While they’re independent, they have a strong sense of loyalty and don’t do well being alone for long hours. They’re also reliable watchdogs and have a loud bark. While they’re not known to be aggressive toward strangers, they tend to be aloof and usually keep to themselves when there are guests in their homes.

Scottish Terriers often do best in homes that have older children that will handle them gently and know to leave them alone when they want to be by themselves. They can get along with other dogs, but they’re usually not to be trusted with other pets due to their strong prey drive.

Exercise

Scottish Terriers have a lot of energy to expend and usually require at least 45 minutes of daily exercise. While a brisk walk can suffice, these dogs usually love running wild and would prefer to play in a fenced yard and explore and sniff around. Scottish Terriers won’t pick fights and challenge other dogs, but they’re also not known to be very social and probably won’t enjoy going to the dog park regularly.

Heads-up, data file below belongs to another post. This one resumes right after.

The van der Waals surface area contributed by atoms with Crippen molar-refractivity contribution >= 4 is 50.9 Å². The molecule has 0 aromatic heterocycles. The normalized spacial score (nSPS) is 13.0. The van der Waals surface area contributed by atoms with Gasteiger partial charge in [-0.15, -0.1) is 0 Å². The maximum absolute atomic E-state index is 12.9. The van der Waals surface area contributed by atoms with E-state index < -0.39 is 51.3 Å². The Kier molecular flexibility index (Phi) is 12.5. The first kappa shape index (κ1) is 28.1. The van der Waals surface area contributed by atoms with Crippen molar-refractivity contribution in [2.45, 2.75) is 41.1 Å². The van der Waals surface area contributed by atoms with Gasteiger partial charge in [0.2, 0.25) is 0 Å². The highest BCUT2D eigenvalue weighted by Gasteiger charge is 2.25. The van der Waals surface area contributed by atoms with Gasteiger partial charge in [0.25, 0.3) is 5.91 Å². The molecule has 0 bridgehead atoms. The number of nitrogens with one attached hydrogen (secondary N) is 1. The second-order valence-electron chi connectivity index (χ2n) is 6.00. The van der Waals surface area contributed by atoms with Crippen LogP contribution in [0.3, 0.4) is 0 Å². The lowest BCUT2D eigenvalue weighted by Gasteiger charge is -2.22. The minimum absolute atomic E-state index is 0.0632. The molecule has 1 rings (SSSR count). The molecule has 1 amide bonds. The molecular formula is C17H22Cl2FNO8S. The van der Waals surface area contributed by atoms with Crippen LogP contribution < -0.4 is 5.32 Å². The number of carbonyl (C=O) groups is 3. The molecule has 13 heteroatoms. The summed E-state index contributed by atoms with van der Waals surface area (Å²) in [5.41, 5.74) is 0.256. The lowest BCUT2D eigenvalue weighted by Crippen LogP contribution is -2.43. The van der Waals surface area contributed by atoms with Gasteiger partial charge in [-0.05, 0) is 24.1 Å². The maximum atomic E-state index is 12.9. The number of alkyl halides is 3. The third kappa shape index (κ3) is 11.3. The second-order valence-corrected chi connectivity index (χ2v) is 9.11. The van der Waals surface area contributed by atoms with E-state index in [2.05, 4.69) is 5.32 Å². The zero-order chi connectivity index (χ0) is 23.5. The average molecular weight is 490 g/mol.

As dogs that were originally bred to hunt, Scottish Terriers are a hardy breed and will enjoy accompanying you on outdoor excursions. They may not enjoy water activities, but they typically love hiking and exploring new places with their families.

scottish terrier
Image Credit: TesaPhotography, Pixabay

Training

One thing to know about Scottish Terriers is that they’re highly independent. So, although they’re bright and intelligent, they can be difficult to train. It takes time to persuade Scottish Terriers, and they do best with multiple fun and short training sessions scattered throughout the day.

Because Scottish Terriers have such a strong prey drive, leash training can be particularly challenging. It’s usually very difficult for them to refrain from chasing squirrels, rabbits, and other small animals that skirt across their path.

Health & Care

Scottish Terriers are a generally healthy breed. However, the breed has genetic predispositions to Scottie cramp, Von Willebrand’s disease, and patellar luxation.

This dog breed also requires a decent amount of grooming. Their shedding level ranges from light to moderate, and daily brushing can help minimize shedding around the house and prevent matting and tangling. Since Scottish Terriers tend to have dry skin, it’s important not to over-bathe them and only give baths when necessary.